Nevertheless, even though I thought I didn't have it in me, three days ago I managed to finish the first draft of my first script. I managed to overcome the odds and managed to create something that I thought would never happen.

When it comes to me writing the script, there are at least three reasons why I was being able to finish it successfully. These reasons are: 1) having the need to write 2) having the discipline to write and 3) simply getting lucky.

In my case, the first reason of 'having the need to write' meant that I was desperate to write something that would challenge me. I wasn't feeling well at all - for certain reasons in my life - so I had to find a constructive way to deal with my emotions.

If I hadn't been feeling so bad inside, there's pretty much no chance that I would have started writing the script. In that case I would still be writing this blog without having had the courage to step outside of my comfort zone.

The second crucial factor in the process had to do with having a lot of discipline and persistence. I had a fairly steady writing routine, which more or less forced me to write every day, including during the weekends.

In practice this meant that every single day I needed to spend at least three-four hours writing. No matter what happened during the day, I had to get results on paper that showed that I was taking my task seriously.

It simply wasn't enough that I would just write some random nonsense and that I'd call the day after that. I had to come up with real ideas that would progress the story and that these ideas would actually have to make sense.

When it comes to the third and the 'luck' part in the process, I think I was really fortunate during the writing process. Most of the time things - with certain exceptions of course - went as well as I could have ever hoped.

By that I mean that when I kept writing the script, pretty much every day I managed to come up with stuff that kept me going and that pushed the story forward. There were no days when I felt that I didn't get further with the script.

Especially when it came to creating the second main character, which also gave me the B-story, I consider myself to be super lucky. This is what gave me the 'Eureka' moment and made me feel that I might understand how storytelling works.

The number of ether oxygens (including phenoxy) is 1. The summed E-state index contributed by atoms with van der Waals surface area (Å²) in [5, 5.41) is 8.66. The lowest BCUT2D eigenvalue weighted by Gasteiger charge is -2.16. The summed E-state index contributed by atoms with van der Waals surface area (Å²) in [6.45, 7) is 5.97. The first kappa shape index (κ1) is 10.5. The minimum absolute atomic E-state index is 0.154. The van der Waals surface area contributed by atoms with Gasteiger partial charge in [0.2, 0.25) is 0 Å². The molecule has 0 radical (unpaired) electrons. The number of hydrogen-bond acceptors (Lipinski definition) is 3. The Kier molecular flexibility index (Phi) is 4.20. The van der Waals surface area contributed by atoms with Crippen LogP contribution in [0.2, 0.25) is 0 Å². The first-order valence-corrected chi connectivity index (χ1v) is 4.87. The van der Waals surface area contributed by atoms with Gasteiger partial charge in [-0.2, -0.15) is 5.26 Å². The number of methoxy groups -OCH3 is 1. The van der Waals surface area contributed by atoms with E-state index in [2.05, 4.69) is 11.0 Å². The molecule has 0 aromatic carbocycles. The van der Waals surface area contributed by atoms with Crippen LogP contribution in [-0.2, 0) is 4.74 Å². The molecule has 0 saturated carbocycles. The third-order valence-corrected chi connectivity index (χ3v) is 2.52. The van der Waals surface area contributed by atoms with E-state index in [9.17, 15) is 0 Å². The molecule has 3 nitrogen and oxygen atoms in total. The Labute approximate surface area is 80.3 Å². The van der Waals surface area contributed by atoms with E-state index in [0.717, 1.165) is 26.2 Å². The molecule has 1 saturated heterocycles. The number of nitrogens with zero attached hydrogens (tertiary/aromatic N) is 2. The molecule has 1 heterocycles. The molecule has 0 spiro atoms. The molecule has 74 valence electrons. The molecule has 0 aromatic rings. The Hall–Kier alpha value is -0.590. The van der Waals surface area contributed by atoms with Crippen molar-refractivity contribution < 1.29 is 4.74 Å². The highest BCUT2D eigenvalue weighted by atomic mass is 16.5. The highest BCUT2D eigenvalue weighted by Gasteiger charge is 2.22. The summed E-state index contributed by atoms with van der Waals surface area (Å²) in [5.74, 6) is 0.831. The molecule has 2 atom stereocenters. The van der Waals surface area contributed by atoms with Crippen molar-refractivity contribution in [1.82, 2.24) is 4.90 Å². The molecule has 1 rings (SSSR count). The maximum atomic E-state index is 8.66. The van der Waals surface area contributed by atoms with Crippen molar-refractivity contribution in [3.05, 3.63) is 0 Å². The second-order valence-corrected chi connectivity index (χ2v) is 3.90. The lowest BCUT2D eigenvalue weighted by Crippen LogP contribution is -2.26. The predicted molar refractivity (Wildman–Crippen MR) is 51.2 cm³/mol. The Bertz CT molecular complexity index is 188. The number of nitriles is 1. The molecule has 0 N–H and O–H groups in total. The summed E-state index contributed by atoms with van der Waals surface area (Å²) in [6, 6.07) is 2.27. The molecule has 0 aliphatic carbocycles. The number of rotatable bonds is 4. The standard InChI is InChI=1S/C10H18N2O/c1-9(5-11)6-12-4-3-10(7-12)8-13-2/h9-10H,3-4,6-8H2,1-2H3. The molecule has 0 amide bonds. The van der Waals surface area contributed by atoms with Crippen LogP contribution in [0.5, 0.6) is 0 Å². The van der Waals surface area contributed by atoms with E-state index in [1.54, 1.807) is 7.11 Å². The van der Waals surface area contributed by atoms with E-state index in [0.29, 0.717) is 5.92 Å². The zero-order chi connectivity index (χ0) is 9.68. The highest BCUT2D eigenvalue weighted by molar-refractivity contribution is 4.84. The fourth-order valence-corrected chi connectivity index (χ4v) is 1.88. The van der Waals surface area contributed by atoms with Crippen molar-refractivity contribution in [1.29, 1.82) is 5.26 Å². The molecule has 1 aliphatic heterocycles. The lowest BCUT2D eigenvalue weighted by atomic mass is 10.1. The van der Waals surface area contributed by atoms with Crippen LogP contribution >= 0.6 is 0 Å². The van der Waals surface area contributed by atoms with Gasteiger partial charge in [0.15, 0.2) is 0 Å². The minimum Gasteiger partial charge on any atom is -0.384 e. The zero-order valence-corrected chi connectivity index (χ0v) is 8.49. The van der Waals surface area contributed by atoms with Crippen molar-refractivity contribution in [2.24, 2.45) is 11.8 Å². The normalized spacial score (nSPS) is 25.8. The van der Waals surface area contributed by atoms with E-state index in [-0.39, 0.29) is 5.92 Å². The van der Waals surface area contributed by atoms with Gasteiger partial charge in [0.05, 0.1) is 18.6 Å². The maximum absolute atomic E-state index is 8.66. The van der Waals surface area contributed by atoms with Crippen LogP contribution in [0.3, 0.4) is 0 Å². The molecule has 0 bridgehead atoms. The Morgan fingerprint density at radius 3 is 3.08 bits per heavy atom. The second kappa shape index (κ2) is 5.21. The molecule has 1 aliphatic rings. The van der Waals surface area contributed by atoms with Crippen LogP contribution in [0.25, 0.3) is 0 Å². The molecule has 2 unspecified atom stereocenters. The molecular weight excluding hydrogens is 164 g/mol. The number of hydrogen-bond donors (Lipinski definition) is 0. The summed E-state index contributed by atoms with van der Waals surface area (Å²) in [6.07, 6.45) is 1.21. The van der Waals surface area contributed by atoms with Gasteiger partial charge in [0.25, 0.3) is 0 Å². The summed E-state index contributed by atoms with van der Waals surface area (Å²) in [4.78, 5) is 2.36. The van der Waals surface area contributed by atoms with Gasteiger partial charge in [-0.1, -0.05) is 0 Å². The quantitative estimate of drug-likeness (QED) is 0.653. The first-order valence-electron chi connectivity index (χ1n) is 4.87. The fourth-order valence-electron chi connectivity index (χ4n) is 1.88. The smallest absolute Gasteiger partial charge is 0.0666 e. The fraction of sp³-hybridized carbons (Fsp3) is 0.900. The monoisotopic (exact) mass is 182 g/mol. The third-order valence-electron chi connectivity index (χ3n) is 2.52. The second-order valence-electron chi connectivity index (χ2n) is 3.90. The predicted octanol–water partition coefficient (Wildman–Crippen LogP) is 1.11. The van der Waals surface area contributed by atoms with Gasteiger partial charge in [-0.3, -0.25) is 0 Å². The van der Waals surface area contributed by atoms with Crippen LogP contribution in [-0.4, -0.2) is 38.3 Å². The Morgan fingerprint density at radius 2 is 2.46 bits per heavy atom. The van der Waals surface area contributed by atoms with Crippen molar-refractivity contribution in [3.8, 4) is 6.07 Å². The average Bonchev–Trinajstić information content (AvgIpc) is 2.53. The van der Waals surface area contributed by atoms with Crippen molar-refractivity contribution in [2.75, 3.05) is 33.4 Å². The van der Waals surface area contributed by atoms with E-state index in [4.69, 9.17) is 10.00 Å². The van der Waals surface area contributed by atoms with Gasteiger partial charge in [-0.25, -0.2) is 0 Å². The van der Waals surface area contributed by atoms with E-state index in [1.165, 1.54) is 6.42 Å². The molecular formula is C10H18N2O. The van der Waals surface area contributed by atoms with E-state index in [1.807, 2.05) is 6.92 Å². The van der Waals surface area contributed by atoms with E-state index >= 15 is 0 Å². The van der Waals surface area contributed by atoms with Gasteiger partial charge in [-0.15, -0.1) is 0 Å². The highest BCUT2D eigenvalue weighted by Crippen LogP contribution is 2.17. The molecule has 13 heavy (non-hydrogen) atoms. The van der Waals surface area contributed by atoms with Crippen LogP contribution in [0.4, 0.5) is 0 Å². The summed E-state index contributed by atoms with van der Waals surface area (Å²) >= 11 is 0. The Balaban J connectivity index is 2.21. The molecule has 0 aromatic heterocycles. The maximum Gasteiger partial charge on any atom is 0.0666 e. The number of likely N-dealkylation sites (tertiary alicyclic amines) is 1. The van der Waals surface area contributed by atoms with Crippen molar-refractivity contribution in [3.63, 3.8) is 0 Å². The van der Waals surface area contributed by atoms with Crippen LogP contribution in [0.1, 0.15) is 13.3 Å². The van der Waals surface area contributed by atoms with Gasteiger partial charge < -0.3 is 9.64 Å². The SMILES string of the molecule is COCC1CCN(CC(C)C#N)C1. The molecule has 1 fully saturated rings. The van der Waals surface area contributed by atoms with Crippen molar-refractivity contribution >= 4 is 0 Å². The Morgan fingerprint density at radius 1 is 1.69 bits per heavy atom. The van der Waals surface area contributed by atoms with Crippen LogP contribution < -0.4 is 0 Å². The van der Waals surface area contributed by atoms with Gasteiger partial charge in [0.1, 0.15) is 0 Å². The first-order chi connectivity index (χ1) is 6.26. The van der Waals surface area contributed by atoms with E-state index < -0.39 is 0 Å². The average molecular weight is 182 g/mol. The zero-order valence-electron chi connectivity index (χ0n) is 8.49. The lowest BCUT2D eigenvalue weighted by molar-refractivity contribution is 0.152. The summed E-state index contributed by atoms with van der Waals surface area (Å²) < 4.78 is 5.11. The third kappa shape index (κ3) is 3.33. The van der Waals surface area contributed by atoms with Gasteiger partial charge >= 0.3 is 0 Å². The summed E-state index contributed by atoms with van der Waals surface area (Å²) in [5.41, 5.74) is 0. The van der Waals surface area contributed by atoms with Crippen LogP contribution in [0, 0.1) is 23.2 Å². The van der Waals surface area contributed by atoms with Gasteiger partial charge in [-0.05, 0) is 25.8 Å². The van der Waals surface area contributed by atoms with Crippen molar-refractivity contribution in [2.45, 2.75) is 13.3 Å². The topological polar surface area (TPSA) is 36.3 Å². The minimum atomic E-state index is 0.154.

When it came to me having difficulties during the writing process, the biggest 'all is lost' moment happened when I was about to start rewriting. This is when it became obvious that I had made some mistakes and that I had to think about the story again.

Especially when it came to the second half in the script, things didn't make sense and there was no flow in the story. I was genuinely desperate and felt that there's no way on earth that I would get the script fixed.

Fortunately for me, even though these mistakes seemed huge at first, in the end they weren't that hard to fix. After getting some rest, I managed to solve pretty much all the problems that had to do with the structure in just a matter of hours. 

All in all, when it comes this whole process, it has to be said that I was very fortunate and that I got lucky. I feel so fortunate that I finally managed to finish this screenplay and that despite my doubts I proved myself that I could get the job done.

Even though these were admittedly one of the hardest two weeks in my life as a writer, I have no regrets about the process. It was definitely an experience worth going through, even though there were moments when I felt like dying.

In that sense, considering how awful I was feeling and how bad shape I was in only three weeks ago, it feels almost redundant whether the screenplay is good enough to be produced and whether it's good enough to win any awards.